Tuesday, May 23, 2017

Love and the Midnight Auto Supply (1977)

          Entertaining in a brainless sort of way, Love and the Midnight Auto Supply is partially the story of a redneck Robin Hood who contrives a scheme for funneling profits from his various criminal enterprises to a group of oppressed farm workers. Yet it’s also a sex comedy about the main character’s relationship with a madam, a love triangle involving a rich kid torn between a good girl and a hooker, and a political story tracking the adventures of a activist. These parts hang together about as well as the disparate elements of the soundtrack, which toggles between discofied riffs on “The William Tell Overture” and swamp-boogie grooves, some of which were generated by Creedence Clearwater Revival’s Tom Fogerty. The picture bombards viewers with just enough car chases, intrigue, rebellious rhetoric, and sex to keep things interesting, but it’s fair to say writer-director James Polakof hadn’t the faintest idea what sort of movie he was making. Is Love and Midnight Auto Supply a drive-in flick for the southern audience, a with-it counterculture story for the college crowd, or straight shot of exploitation nonsense? The answer to all of these questions is yes, because, with apologies to Donny and Marie, Love and the Midnight Auto Supply is a little bit country and a little bit rock and roll.
          Michael Parks, enjoyably rural and bitchy with his cowboy hat, leather jacket, and snide remarks, stars as Duke, proprietor of Midnight Auto. He and his boys sneak into parking lots, strip cars belonging to rich folks, and re-sell the stolen parts. Midnight Auto adjoins a brothel operated by Duke’s girlfriend, Annie (Linda Cristal). Through convoluted circumstances, Duke gets involved with Peter (George McCallister), son of a local bigwig, and Peter’s revolutionary pal, Justin (Scott Jacoby). Together, these unlikely allies develop the aforementioned Robin Hood scheme. Explaining the details is pointless, since Polakof doesn’t worry much about consistent behavior or narrative logic, opting instead to rush from one colorful scene to the next. The picture is best when Parks occupies center stage, dispensing a darker hue of the good-ole-boy charm one normally associates with Burt Reynolds. Whether he’s barking at his sidekick (“C’mere, Stupid!”) or romancing Annie in a bathtub, Parks epitomizes southern-fried swagger. Those around him mostly flounder in search of roles to play, though everybody gets to do something cartoonish or nefarious or sexy. Long on vibe and short on everything else, Love and the Midnight Auto is a mildly enjoyable mess.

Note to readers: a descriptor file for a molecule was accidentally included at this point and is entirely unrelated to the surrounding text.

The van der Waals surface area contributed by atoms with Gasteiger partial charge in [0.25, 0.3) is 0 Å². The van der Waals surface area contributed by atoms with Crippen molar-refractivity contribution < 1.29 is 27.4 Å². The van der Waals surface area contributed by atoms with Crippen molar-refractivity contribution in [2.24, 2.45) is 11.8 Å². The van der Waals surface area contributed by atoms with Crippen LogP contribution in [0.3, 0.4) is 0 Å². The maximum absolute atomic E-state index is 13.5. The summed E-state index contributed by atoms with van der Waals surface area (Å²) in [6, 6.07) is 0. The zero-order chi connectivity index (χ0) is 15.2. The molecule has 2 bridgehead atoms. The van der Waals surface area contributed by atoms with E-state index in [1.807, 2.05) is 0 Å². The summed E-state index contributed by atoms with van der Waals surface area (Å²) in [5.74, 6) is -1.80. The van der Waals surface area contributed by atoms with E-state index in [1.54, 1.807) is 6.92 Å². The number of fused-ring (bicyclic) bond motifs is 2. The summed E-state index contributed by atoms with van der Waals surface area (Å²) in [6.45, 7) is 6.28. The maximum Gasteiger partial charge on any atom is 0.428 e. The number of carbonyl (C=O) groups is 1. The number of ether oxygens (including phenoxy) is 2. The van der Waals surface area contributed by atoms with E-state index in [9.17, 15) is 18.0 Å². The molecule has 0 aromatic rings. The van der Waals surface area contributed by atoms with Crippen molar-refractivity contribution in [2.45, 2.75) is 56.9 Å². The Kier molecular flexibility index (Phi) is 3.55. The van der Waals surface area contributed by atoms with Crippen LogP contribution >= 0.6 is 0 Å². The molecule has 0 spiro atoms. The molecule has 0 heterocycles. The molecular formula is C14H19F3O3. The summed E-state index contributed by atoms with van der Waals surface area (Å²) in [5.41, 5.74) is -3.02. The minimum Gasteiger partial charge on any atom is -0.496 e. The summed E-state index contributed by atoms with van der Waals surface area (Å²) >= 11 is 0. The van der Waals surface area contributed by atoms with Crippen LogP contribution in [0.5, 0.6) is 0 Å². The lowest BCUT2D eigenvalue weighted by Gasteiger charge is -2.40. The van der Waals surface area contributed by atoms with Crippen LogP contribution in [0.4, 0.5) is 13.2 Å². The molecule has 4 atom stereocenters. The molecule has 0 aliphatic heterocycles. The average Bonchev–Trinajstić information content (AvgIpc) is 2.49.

Love and the Midnight Auto Supply: FUNKY

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